on September 12th 2016
Purchase: Amazon, Barnes & Noble, Kobo
True love never goes out of style….
Once renowned for creating the most envied gowns in London, Madame Follette’s dressmaking shop has fallen far out of fashion. The approaching coronation of King George IV offers a chance to reclaim former glory by supplying stunning new wardrobes to the most glittering society in Regency England. In the face of long-held secrets, looming scandals, and the potential ruin of their shop, the dressmakers of Follette’s are undaunted, not even by the most unexpected complication of all: true love.
The Duke’s Dressmaker by Madeline Hunter
When the Duke of Barrowmore walks into the dress shop, Selina Fontaine assumes her secret identity will compromised. Four years ago this man’s brother seduced her and abandoned her to scandal, and she holds the duke responsible. To her amazement the duke is more interested in pursuing her than exposing her, however—and that pursuit soon becomes seductively pleasurable.
Threads of Love by Myretta Robens
Delyth Owen’s exuberant passion for her new job as a dressmaker at Madame Follette’s is matched only by her love of diverse, vibrant, and frequently unfortunate color combinations. Simon Merrithew, the pseudonymous author of a well-regarded fashion column, is horrified by the gown Delyth creates for a friend, and suspects her motives. He sets out to uncover her duplicity, but instead, he uncovers genuine joy and discovers the colors of love.
No Accounting for Love by Megan Frampton
Miss Katherine Grant is a lady’s companion, one whose number of dishonorable offers (six) greatly outweigh her honorable ones (zero). Now tasked with making certain her charge, Lady Euphemia, does not contract herself to someone inappropriate, she finds herself inexplicably drawn to Mr. Henry Dawkins, the inappropriate gentleman Lady Euphemia wants to charm, who keeps the books at Madame Follette's. But it seems that Henry only has eyes for Miss Katherine Grant.
A Fashionable Affair by Caroline Linden
Madame Follette’s is Felicity Dawkins’s birthright; her mother founded it, and now she runs it. She's fiercely committed to making it the most exclusive modiste in London. The Earl of Carmarthen also has big plans for the shop—he wants to buy it and tear it down, to make way for a grand new boulevard of shops. One way or another, he’s determined to persuade Felicity…not only to sell her shop, but to explore the passion that sparks between them every time they meet.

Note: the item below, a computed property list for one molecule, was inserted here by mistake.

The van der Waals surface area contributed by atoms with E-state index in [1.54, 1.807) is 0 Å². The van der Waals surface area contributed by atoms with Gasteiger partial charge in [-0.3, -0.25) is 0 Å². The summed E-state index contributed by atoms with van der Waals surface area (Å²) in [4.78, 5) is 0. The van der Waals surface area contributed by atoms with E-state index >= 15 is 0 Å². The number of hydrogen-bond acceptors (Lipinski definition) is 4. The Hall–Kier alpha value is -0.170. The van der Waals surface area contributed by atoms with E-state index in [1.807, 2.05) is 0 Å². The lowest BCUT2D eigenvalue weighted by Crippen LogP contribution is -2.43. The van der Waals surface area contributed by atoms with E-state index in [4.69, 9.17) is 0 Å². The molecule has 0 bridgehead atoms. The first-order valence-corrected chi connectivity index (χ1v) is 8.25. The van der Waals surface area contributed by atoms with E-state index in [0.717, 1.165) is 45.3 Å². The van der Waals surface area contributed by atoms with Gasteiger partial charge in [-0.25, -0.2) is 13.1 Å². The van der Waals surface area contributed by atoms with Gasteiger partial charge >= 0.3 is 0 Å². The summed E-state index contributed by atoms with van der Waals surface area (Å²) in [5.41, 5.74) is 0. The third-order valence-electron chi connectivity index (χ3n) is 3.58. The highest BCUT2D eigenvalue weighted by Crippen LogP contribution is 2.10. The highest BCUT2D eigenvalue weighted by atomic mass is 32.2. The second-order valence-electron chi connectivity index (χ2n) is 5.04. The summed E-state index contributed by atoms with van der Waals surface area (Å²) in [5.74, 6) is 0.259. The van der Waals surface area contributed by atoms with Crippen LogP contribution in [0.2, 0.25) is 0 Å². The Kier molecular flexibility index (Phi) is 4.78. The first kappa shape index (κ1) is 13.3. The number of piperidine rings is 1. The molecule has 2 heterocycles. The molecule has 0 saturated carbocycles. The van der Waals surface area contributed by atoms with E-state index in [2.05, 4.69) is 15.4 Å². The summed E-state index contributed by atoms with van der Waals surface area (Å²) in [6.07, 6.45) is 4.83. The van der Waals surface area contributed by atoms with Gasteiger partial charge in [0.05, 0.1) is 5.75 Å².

We are excited to have the lovely ladies- Madeline Hunter, Caroline Lindon, Megan Frampton and Myretta Robens visiting us this week.
They are sharing their anthology Dressed to Kiss with us. Stop by each day to learn more about each story.
Monday- An interview about their Anthology process.
Tuesday- A Fashionable Affair by Caroline Linden
Wednesday- The Duke’s Dressmaker by Madeline Hunter
Thursday- The Colors of Love by Myretta Robens
Friday- No Accounting for Love by Megan Frampton
What attracted you to writing this kind of interconnected story?
Caroline Linden: It’s always been the actual story proposal that lured me into anthologies. In this case, Megan Frampton came up with the idea of setting it in a dressmaker’s shop, with all the stories involving someone who worked there. She mentioned it to me and I pretty much invited myself to the party because I thought it was a great concept. I happen to have been my daughter’s dressmaker (for fancy dresses) since she was very small, so I really liked the idea of writing about a seamstress and business owner. I love writing smart competent women who take charge of their own lives. Setting it before the king’s coronation, and giving the business financial problems, offered all sorts of conflict and tension. And then my co-authors were all fantastic, so I jumped at the chance to work with them.
Madeline Hunter: I was coming off a series, and needed a palate cleanser (which is how a more experienced novella writer once referred to them.) I liked the idea of having the four stories connected, and taking place in one world, because I thought it would read like a serial that was all available at once. I thought making those connections would be both a challenge, and fun.
Megan Frampton: I like having a community of others to work with. I wanted to dive into doing a self-published project, but didn’t want to do it alone.
Myretta Robens: Although I love anthologies, I was initially attracted by the authors with whom I’d be working. I know, respect, and have a great deal of affection for, Caroline, Megan, and Madeline. I also love what they write. Who wouldn’t want to be part of this group?
What was the best part about writing in collaboration?
Caroline Linden: Plotting with other authors. I love plotting.
Megan Frampton: Knowing there’d be someone who knows more than you to help with the process.
Madeline Hunter: A little community forms among the writers. Since I normally work in isolation, I enjoyed that a lot, especially the brainstorming that we shared. I also came to know three other writers whom I had not known well before. Finally I learned a lot about indie publishing. I have been following it closely and have a huge file of information and advice, but actually doing it helped me to sift through a lot of that and see what was truly valuable.